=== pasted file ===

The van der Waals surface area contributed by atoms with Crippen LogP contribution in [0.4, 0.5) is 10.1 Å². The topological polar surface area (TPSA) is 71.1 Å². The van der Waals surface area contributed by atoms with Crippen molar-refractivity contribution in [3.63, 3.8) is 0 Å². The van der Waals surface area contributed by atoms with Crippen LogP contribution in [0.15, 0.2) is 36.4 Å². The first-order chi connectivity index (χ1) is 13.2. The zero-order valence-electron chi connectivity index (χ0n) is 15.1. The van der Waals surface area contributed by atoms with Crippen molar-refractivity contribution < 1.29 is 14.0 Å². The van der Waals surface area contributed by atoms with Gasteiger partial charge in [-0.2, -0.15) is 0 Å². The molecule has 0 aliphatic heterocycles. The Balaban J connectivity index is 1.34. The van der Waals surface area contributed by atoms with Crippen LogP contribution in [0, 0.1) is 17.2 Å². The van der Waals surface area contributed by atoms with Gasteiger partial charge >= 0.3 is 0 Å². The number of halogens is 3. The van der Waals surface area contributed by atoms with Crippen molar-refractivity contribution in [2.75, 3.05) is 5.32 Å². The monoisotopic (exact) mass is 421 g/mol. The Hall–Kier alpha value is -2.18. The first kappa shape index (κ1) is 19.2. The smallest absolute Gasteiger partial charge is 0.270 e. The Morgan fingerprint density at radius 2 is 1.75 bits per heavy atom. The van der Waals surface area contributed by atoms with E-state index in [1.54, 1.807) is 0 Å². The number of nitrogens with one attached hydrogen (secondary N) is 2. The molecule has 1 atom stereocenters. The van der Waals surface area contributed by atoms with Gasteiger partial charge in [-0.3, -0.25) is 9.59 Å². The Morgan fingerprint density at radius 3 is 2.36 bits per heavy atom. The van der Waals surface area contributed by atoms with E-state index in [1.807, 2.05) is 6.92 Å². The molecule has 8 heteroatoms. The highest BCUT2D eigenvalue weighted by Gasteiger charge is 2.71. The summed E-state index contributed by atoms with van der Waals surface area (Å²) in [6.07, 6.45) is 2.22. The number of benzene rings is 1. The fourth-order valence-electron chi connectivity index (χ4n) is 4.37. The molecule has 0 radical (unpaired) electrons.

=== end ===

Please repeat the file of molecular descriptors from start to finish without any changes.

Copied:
The van der Waals surface area contributed by atoms with Crippen LogP contribution in [0.4, 0.5) is 10.1 Å². The topological polar surface area (TPSA) is 71.1 Å². The van der Waals surface area contributed by atoms with Crippen molar-refractivity contribution in [3.63, 3.8) is 0 Å². The van der Waals surface area contributed by atoms with Crippen LogP contribution in [0.15, 0.2) is 36.4 Å². The first-order chi connectivity index (χ1) is 13.2. The zero-order valence-electron chi connectivity index (χ0n) is 15.1. The van der Waals surface area contributed by atoms with Crippen molar-refractivity contribution < 1.29 is 14.0 Å². The van der Waals surface area contributed by atoms with Gasteiger partial charge in [-0.2, -0.15) is 0 Å². The molecule has 0 aliphatic heterocycles. The Balaban J connectivity index is 1.34. The van der Waals surface area contributed by atoms with Crippen LogP contribution in [0, 0.1) is 17.2 Å². The van der Waals surface area contributed by atoms with Gasteiger partial charge >= 0.3 is 0 Å². The number of halogens is 3. The van der Waals surface area contributed by atoms with Crippen molar-refractivity contribution in [2.75, 3.05) is 5.32 Å². The monoisotopic (exact) mass is 421 g/mol. The Hall–Kier alpha value is -2.18. The first kappa shape index (κ1) is 19.2. The smallest absolute Gasteiger partial charge is 0.270 e. The Morgan fingerprint density at radius 2 is 1.75 bits per heavy atom. The van der Waals surface area contributed by atoms with E-state index in [1.54, 1.807) is 0 Å². The number of nitrogens with one attached hydrogen (secondary N) is 2. The molecule has 1 atom stereocenters. The van der Waals surface area contributed by atoms with Gasteiger partial charge in [-0.3, -0.25) is 9.59 Å². The Morgan fingerprint density at radius 3 is 2.36 bits per heavy atom. The van der Waals surface area contributed by atoms with E-state index in [1.807, 2.05) is 6.92 Å². The molecule has 8 heteroatoms. The highest BCUT2D eigenvalue weighted by Gasteiger charge is 2.71. The summed E-state index contributed by atoms with van der Waals surface area (Å²) in [6.07, 6.45) is 2.22. The number of benzene rings is 1. The fourth-order valence-electron chi connectivity index (χ4n) is 4.37. The molecule has 0 radical (unpaired) electrons.